TENDER LOVING PET CARE, LLC. Pet Sitting Services. When you need to leave town, why disrupt your pet’s routine. Let your pets enjoy the comforts of home while receiving TLC from a PSI Certified professional Pet Sitter. Experienced, reliable. Ins/Bonded. 631-675-1938 tenderlovingpetcarellc.com

Schools/Instruction/ Tutoring PIANO - GUITAR - BASS All levels and styles. Many local references. Recommended by area schools. Tony Mann, 631-473-3443

Bartenders/Wait Staff BANQUET SERVICER WAITRESS/WAITER private house parties, company parties, personal cook, bartender service, reliable, experienced 631-617-3327.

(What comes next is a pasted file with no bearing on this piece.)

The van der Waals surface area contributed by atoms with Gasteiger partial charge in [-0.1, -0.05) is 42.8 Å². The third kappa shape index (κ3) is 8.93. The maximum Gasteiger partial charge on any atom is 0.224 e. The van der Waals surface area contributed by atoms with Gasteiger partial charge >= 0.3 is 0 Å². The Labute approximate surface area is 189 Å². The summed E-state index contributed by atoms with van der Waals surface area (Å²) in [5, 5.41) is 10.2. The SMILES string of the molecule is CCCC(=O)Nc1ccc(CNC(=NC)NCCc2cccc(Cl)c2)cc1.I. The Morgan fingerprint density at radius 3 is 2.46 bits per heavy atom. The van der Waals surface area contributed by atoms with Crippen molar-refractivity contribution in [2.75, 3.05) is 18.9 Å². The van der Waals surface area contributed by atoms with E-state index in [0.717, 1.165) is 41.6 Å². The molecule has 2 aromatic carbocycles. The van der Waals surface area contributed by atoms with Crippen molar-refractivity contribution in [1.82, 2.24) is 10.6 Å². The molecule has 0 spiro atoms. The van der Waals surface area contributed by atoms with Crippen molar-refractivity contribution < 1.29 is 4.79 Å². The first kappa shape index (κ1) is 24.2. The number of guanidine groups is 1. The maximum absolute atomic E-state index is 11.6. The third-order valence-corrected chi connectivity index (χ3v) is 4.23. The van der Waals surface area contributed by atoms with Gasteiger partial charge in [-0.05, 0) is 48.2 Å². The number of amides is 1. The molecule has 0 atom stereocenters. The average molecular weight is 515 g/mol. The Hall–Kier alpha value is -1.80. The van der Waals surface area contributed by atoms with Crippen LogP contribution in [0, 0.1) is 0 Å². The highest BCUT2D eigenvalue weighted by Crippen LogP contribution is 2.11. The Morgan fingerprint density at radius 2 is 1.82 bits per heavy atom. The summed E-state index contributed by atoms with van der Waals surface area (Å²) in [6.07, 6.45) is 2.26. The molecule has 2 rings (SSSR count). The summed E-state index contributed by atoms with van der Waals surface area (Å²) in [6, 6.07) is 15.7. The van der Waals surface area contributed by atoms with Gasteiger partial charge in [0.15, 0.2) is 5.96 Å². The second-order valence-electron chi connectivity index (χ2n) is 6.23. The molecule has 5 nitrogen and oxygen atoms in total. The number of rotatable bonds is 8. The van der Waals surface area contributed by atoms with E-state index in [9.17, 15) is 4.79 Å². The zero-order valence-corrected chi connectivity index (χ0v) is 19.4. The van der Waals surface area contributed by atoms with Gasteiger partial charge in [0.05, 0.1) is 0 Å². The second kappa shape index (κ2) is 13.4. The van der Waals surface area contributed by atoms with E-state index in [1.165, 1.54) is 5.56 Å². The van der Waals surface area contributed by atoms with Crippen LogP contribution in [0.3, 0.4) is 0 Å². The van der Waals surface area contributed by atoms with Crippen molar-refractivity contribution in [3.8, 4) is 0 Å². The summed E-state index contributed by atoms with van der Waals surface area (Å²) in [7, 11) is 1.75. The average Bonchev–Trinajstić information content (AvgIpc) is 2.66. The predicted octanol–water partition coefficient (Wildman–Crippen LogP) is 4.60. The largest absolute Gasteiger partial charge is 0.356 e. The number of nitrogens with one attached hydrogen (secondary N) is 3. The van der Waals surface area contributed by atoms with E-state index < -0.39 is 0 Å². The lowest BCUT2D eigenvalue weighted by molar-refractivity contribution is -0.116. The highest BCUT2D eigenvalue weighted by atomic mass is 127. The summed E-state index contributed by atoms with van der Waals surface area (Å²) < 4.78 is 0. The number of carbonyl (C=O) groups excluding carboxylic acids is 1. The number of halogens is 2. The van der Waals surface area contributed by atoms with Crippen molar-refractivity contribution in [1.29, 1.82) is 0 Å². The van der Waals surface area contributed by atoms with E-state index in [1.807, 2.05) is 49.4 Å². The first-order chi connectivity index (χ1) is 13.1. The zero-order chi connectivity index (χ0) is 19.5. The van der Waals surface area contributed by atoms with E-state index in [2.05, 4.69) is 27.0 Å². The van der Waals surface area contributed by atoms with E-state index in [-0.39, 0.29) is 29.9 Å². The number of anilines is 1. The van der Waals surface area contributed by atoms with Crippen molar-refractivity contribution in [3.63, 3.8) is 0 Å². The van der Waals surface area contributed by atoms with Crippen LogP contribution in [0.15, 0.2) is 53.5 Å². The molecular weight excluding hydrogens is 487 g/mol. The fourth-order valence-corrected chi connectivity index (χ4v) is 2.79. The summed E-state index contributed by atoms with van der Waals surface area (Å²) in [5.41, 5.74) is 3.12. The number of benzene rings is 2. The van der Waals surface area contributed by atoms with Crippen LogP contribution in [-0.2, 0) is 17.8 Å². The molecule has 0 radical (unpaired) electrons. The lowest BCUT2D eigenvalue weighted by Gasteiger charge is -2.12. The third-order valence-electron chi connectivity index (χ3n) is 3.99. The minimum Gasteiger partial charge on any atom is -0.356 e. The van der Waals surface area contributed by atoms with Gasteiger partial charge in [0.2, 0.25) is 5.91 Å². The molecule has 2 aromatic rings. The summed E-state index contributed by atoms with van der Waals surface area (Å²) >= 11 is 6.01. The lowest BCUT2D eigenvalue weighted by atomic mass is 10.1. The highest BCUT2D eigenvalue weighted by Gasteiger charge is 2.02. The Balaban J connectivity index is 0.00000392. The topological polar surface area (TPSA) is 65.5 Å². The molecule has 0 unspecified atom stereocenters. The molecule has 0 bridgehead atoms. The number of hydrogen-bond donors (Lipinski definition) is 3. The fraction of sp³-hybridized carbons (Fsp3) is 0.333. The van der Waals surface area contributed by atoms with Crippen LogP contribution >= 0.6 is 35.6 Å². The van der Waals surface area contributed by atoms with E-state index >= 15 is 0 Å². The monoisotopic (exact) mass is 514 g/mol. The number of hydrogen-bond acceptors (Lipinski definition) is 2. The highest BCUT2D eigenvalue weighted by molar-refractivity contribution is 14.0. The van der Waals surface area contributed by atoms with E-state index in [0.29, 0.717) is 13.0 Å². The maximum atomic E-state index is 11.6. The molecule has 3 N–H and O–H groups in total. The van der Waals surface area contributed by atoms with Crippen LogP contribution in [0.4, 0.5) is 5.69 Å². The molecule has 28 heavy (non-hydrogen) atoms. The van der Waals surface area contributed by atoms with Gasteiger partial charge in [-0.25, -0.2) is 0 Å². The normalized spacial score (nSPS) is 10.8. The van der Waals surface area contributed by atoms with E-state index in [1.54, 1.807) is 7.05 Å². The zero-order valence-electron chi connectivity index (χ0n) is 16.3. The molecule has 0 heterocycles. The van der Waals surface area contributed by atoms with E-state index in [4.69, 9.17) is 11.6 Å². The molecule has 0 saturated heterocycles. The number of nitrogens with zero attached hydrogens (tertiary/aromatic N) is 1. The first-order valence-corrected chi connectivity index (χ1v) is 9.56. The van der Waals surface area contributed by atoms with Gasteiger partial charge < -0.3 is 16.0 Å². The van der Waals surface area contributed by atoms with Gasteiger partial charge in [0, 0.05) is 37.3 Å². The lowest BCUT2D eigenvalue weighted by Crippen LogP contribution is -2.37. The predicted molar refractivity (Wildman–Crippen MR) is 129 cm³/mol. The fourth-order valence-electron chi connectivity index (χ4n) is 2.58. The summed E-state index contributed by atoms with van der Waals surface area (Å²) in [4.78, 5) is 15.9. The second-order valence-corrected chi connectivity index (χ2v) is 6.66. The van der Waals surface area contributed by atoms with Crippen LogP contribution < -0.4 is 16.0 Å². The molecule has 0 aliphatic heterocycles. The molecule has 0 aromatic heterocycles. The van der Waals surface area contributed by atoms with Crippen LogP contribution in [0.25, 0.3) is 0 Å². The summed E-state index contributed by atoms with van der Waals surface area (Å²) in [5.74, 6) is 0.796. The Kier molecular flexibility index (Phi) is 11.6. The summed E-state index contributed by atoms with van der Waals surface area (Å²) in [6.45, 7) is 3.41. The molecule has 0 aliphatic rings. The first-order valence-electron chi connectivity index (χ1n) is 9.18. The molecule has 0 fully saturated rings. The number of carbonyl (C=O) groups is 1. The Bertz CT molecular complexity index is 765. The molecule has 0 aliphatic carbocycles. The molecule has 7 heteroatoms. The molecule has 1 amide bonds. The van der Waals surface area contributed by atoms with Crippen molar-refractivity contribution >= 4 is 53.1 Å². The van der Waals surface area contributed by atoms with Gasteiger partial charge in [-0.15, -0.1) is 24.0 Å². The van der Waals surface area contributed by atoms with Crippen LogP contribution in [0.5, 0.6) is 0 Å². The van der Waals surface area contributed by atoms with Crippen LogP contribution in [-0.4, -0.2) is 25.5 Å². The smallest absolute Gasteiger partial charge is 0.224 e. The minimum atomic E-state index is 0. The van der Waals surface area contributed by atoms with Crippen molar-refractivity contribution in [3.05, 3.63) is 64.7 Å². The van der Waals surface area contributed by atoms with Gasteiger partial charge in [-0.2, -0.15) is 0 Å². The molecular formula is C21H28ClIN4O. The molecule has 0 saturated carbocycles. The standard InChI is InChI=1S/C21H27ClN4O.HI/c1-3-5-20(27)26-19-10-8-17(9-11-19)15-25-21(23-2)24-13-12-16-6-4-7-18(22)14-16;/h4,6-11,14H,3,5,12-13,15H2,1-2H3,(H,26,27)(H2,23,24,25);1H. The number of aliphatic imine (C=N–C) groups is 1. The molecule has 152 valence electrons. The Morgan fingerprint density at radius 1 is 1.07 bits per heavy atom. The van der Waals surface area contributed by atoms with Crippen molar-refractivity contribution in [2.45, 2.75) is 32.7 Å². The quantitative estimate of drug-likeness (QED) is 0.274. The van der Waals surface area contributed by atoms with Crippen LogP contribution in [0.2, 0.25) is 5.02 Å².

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PAGE A12 • THE VILLAGE BEACON RECORD • AUGUST 09, 2018 BASIC AD RATES • FIRST 20 WORDS

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E M PL OY M E N T / C A R E E R S

AQUATIC DYNAMICS INC. is soliciting employees that will satisfy MWBE qualifications. Project starting 9/2018. Candidates must have commercial pool liner installation experience and OSHA10 course. Please email resume to sale@aquaticdynamics.com CALL CENTER/ RESERVATION AGENT Port Jefferson Ferry. P/T- F/T agent for a fastpaced call center. Days, nights, weekends & holidays a must. Great communication skills. Computer literate. No calls accepted. Fax resume to 631-473-0920, or E-Mail customer-service@ mcallistertowing.com EOE